Centfie writes, reads and analyzes poems from a psychological POV. See her book on Amazon: "Piece of Mind: Everyone has an Untold Story."
How to Read Poems
You can read and understand poems if you want to. You don't have to like all the poems you read, but you can understand most of them. Poetry is vast and diverse. Hence, there is no one-way-works-for-all method of reading and understanding poems. A poem you like might be hated by another, and vice versa.
Poems make me see the world from a different perspective sometimes. At other times, reading poetry makes me think the poet and I could be best friends. For me, reading poetry helps is enjoyable and fun. When accompanied by clever use of language and deep emotions, it's exhilarating for me. I didn't always enjoy poetry until I realized it wasn't a hard art form.
This article describes my own view of how to read and understand poetry for a beginning poetry reader. These are not fixed methods, but they could work for you the way they worked for me.
However, first, you have to know the crucial secret to understanding poetry which you cannot skip.
The number one secret to reading and understanding poetry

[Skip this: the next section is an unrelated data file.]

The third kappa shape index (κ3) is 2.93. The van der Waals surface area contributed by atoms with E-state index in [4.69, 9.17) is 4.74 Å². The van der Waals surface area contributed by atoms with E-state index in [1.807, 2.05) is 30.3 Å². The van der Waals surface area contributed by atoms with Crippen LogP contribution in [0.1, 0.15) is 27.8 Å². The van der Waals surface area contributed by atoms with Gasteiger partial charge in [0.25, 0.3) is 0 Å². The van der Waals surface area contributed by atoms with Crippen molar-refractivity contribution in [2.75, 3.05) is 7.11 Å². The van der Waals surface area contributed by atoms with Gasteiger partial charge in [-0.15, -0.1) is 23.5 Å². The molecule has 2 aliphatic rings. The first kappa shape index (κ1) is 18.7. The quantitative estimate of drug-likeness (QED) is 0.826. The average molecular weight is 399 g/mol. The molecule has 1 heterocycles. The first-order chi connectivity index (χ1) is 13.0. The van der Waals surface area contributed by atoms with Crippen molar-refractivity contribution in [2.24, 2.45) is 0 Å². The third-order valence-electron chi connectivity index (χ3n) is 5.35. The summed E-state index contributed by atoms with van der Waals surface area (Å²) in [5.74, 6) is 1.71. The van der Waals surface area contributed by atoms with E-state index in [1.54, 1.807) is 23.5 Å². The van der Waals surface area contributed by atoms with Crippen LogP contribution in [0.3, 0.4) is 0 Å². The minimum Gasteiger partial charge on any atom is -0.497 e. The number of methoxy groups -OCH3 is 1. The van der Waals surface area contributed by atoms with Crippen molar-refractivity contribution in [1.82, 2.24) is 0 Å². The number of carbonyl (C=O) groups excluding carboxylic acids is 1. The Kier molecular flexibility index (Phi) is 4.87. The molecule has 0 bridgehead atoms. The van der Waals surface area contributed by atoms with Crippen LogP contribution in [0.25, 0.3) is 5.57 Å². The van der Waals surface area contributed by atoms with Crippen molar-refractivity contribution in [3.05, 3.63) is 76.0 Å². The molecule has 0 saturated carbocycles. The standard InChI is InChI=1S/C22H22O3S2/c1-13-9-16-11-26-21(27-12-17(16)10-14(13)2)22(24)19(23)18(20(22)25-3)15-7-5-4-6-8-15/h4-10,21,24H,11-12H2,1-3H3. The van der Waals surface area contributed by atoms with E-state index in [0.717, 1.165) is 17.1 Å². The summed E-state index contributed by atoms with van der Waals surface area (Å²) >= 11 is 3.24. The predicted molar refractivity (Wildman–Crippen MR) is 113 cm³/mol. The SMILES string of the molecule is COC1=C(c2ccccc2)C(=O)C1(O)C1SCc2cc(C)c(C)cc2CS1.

The first thing you need to do is to know the basic rules of language. You will not understand a poem written in English no matter how many times you read through it and try to picture it unless you understand English.
You will understand a poem better when you have knowledge of such rules as spellings, punctuation, syllables, and pronunciations. When you spot which grammar rule is broken in poetry, you might get a whole new meaning to a poem.
Also, poems are often more carefree. You can break all rules of grammar and still not be criticized for it as long as it's done skillfully, with a purpose. If you don't know which rule has been broken in a poem, you might miss the entire message.
In short, to understand poetry, you need at least moderate knowledge of the language the poem is written in. Understanding the language used will give you an incredible ability to see a clear meaning of a poet's views.
Is Reading Poems Beneficial?
The aspect of whether reading poetry is beneficial is subjective. You might think poetry is useless if you don’t understand it, but once you understand a poem, you might be hooked to poetry.
Reading poetry is often beneficial in these ways:
Poetry enhances critical thinking.
- Poetry opens your mind to other people’s points of view, cultures, joys, pains, and problems. Poetry, therefore, makes you more tolerant of different views and allows you to freely express yours. As you try to interpret what the poet’s message is, you might have to think it repeatedly, hence flexing your mind.
Poetry is enjoyable. (Well, most poems are.)
- Some poets write for fun. Their poems can inspire you by cheering you up. Poems are good entertainment and are engaging when delivered properly.
Poetry promotes freedom of expression.
- Through poetry, you can explore any topic in the world with no shame or fear. Mostly for the poet, but the more you read poetry the more inspired you will be to exercise your freedom of thought.